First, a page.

This article can also be found in the Premium Editorial Download "Modern Infrastructure: The problem with private cloud."
Download it now to read this article plus other related content.
Big data privacy concerns are becoming common. Many organizations already have the data they need -- but they’re afraid to use it.
Big data isn’t necessarily new data. Rather, it’s data that has been accumulating, often gathering dust, over the course of many years. Now, new tools and processes are turning that data into live, actionable and sometimes very revealing information.
A group of MIT professors, all panelists at the MIT Sloan CIO Symposium in May, offered some enlightening -- and chilling -- potential uses for gathered and analyzed data. For researchers, big data tools offer access to a treasure trove of behavioral information, statistics and other hard numbers that are waiting to be discovered.
For instance, at the moment, “new treatments for advance cancers are based on the intuition of doctors,” said Dimitris Bertsimas, professor of operations research. “Drug combinations are used over and over again. But can there be new combinations?” That information was easy to find. An existing database of treatments and drugs dates back nearly 40 years.
The Operations Research Center at MIT, which Bertsimas co-directs, created a database with natural language processes, pulling information from academic oncology papers. The outcome was a graph charting survival against toxicity for treatments that had been used through the years. That allows doctors to personalize treatment, Bertsimas said, eliminating guesswork in favor of hard numbers.
Masses of mobile phone data already exist, said panelist Alex “Sandy” Pentland, director of MIT’s Human Dynamics Lab and Media Lab Entrepreneurship Program. “Companies gather it but are scared to use it,” he said. “It’s politically controversial. But we have to start to see that cell phone and public data is for the public good.”
European telecom company Orange started a data commons -- company data put into the public domain to encourage business around its use. In one case, commute times were reduced by suggesting rearranged bus routes based on mobile phone location data, Pentland said.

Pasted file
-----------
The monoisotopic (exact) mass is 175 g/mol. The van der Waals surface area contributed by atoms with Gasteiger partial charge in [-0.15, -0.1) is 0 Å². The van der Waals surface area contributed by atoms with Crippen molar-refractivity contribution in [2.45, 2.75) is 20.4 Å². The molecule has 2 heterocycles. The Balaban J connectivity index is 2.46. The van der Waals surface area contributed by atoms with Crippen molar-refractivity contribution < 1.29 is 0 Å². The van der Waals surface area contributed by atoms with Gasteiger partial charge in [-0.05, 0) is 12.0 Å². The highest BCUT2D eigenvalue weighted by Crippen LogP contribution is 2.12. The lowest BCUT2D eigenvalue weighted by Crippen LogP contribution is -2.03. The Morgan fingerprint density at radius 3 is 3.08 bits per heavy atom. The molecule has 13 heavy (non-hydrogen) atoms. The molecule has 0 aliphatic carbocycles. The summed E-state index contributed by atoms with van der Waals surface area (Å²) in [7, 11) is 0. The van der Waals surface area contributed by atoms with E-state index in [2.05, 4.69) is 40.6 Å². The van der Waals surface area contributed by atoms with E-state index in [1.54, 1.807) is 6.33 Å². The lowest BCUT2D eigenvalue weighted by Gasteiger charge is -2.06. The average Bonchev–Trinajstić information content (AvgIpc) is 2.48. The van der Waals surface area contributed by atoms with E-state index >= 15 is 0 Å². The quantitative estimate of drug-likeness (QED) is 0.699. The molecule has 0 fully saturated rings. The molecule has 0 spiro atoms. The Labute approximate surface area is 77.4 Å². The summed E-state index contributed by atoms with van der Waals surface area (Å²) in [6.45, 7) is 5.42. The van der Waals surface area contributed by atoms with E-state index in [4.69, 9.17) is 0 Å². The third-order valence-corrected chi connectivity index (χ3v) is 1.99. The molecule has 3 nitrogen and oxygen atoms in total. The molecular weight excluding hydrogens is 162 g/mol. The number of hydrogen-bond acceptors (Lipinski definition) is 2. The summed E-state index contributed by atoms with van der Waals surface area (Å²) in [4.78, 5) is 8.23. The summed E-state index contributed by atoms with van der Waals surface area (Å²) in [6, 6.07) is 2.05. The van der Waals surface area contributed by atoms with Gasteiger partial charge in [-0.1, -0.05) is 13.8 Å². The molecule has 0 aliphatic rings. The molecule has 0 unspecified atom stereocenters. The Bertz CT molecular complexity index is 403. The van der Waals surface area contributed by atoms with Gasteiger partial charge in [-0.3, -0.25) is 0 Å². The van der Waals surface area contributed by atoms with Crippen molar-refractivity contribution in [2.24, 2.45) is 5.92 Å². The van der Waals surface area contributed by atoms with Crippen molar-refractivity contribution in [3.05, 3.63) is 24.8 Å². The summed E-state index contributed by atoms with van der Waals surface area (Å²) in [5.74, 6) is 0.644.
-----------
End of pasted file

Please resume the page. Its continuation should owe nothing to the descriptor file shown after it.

Other cell phone data projects helped reduce infectious diseases and create a real-time census map of the Ivory Coast -- a country where citizens hadn’t been counted in years. That data also let researchers see ethnic boundaries, which had long been unclear.
The mobile data gathered isn’t necessarily personal smartphone data, but data on when phone owners moved from one cell tower to another. “There are statistical relationships between the pattern of calls and the pattern of mobility,” Pentland said. “It’s the heart of what that data is about.”
Walking a fine line on data privacy
Who can argue with curing cancer and encouraging world peace? But analyzing big data can quickly turn into snooping, researchers said. Predicting crimes before they might happen is one example. Police could deploy extra officers based on common crime location information that’s been cross-referenced against people of interest sending text messages to one another, Pentland said. The actual texts themselves wouldn’t be revealed -- simply the fact that the messages are being sent at all.
Ensuring privacy is possible when individual information is stripped from its associated data, said Andrew Lo, professor of finance at MIT. “To prevent big data from becoming Big Brother,” he said, “we have to protect the privacy of individuals, and we have the tools to do that.” Cryptographic methods could allow researchers to get aggregate statistics from encrypted personal information stored on a central server while still ensuring privacy, he said.
The sky’s the limit for actionable intelligence based on big data in fields such as health care, consumer behavior and organizational management, according to the MIT researchers.
“You can track patterns of conversations [among employees] with name badges and automate an office layout and productivity, automate interactions to produce greater output,” Pentland said.
Till then, it’s cultural, not computational, concerns that reign. “I’m very optimistic that a lot of the things around privacy and data ownership will be taken care of,” Pentland said. He envisioned an opt-in framework, where subjects have the ability to audit what information they share.
“The real challenge here is making the data available,” Pentland said. “People have to be willing to share their data and make it available.”
Let us know what you think. Write to us at email@example.com
This was first published in July 2013